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Giannoulias campaign to go after Kirk's Iraq WMD claim

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Wounded Iraq war vet Tammy Duckworth will campaign today for Democratic Senate candidate Alexi Giannoulias, whose newest battle plan is to put increased scrutiny on GOP rival Mark Kirk over statements he made about Iraq possessing weapons of mass destruction -- even as Senate Republicans worried about faulty U.S. intelligence.

Pete Giangreco, a Giannoulias campaign consultant, said the latest Giannoulias attack will focus on Kirk's June 5, 2003, statement from the House floor, where Kirk, a Naval Reserve intelligence officer, said, "No weapons of mass destruction in Iraq? We know to a moral certitude of such weapons."

This latest phase in the ferocious Illinois Senate race -- deadlocked for weeks, according to public polls -- is opening up a week after President Obama declared that the U.S. combat mission in Iraq is over, with no weapons of mass destruction ever found.

Duckworth, the assistant Veterans Affairs secretary, is the former director of the Illinois Department of Veterans Affairs. She lost her legs and mangled an arm when the Army helicopter she was piloting in Iraq was hit by a rocket-propelled grenade on Nov. 12, 2004.

Her appearance with Giannoulias at a morning news conference at the Volunteers of America service center at 47 W. Polk -- to discuss jobs, among other topics -- comes a week after retired four-star Gen. Wesley Clark stumped in Chicago for Giannoulias. The Giannoulias campaign is trying to keep voters from forgetting stories about how Kirk embellished parts of his 21-year career in the Navy Reserve; the Duckworth and Clark events play into that strategy.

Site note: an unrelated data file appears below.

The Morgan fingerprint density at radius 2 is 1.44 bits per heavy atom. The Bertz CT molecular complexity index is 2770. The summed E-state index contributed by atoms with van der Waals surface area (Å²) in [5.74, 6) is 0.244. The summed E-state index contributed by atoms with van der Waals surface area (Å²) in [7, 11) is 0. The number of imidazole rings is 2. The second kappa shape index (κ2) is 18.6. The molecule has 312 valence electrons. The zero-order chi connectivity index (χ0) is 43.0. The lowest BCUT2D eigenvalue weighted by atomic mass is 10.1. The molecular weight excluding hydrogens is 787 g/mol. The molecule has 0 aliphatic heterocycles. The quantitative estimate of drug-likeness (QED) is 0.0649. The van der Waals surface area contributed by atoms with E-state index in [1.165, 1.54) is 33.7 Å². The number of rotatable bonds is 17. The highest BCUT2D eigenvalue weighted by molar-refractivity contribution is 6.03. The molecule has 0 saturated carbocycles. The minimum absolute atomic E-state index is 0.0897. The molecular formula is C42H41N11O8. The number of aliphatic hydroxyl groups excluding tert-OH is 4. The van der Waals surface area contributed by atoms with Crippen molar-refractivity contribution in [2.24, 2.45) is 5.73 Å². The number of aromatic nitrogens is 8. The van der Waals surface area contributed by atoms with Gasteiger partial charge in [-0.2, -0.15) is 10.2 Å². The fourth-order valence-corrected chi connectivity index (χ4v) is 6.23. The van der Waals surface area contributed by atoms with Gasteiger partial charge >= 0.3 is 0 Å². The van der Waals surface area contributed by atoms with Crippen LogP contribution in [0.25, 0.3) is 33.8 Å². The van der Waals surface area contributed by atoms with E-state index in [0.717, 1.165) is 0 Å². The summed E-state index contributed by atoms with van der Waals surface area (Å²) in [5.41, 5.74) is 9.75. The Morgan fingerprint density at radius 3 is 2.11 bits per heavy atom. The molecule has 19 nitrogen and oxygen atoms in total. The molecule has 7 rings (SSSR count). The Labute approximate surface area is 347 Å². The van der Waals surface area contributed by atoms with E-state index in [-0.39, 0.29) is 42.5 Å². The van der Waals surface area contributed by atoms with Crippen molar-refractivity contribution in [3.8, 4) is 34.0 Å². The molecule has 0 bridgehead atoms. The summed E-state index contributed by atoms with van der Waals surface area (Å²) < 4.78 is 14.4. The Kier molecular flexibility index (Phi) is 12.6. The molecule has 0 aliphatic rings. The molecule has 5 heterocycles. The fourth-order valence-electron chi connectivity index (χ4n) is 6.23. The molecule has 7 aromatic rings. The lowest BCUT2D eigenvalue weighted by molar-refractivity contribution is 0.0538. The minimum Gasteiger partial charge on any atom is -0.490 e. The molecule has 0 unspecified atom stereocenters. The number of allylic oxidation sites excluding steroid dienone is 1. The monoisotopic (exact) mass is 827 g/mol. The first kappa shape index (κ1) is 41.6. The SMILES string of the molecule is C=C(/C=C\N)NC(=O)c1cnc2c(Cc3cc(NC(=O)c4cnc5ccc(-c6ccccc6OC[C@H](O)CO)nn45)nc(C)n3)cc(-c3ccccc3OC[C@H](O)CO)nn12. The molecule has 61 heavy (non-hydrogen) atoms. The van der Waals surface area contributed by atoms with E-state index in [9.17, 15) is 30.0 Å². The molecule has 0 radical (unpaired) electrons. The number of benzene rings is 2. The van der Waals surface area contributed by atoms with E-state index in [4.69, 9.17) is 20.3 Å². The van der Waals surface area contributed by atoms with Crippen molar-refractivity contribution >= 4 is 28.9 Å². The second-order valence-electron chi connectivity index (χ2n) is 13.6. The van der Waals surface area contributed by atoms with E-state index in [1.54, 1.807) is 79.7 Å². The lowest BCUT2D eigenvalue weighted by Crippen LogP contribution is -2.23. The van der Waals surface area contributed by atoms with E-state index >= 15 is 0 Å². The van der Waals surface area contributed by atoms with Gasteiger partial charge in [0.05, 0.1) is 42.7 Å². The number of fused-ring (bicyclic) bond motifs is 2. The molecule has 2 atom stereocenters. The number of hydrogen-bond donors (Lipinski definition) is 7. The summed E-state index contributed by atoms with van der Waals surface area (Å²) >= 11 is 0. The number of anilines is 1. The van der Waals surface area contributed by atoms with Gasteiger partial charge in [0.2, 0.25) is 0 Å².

After the Chicago news conference and a stop in the suburbs, Duckworth and Giannoulias head to Champaign-Urbana for an afternoon town hall meeting on veterans issues with Sen. Dick Durbin (D-Ill.).

At the same time, the Giannoulias campaign is pushing on a new front: raising questions about Kirk using his military credentials to push the Iraq war.

The Giannoulias campaign plans to use several quotes from Kirk -- found by the campaign in newspaper stories and a House speech -- to construct a narrative that "when Congressman Kirk has a political objective, he will say anything to reach it," Giangreco said.

An Oct. 27, 2002, Daily Herald story said that "Kirk said he has seen classified information that convinced him the resolution was needed."

Two years later, in 2004, the Herald reported that Kirk "said he had seen 'direct' evidence that Hussein presented a threat."

Kirk made his "moral certitude" speech as the Senate Select Committee on Intelligence in June 2003 -- chaired at the time by a Republican -- began a review of the "quantity and quality" of what the U.S. intelligence community knew about the existence of weapons of mass destruction in Iraq.

Even when members of his own party called for an investigation, Giangreco said, "Congressman Kirk went back to the House floor to repeat the lie. He dug in his heels and repeated what was not true."

2 Comments

DOES NOT ANYONE REMEMBER THE UN RESOLUTIONS 16 AND 17 AGAINST IRAQ FOR WMD'S THAT THEY ADMITTED THAT THEY HAD? Given the time before we attacked they were able to get most out of the country or buried.

Gee Whiz- I just used the google and looked up UN resolutions 16 & 17. Nothing even similar to what you are saying. Also, do you not think we checked underground for the weapons? And the argument about getting them out of the country is counterintuitive nonsense. As Madeleine Albright said and I am paraphrasing 'we knew Iraq didn't have WMD otherwise we never would have invaded'.

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Lynn Sweet

Lynn Sweet is a columnist and the Washington Bureau Chief for the Chicago Sun-Times.

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This page contains a single entry by Lynn Sweet published on September 7, 2010 5:22 AM.

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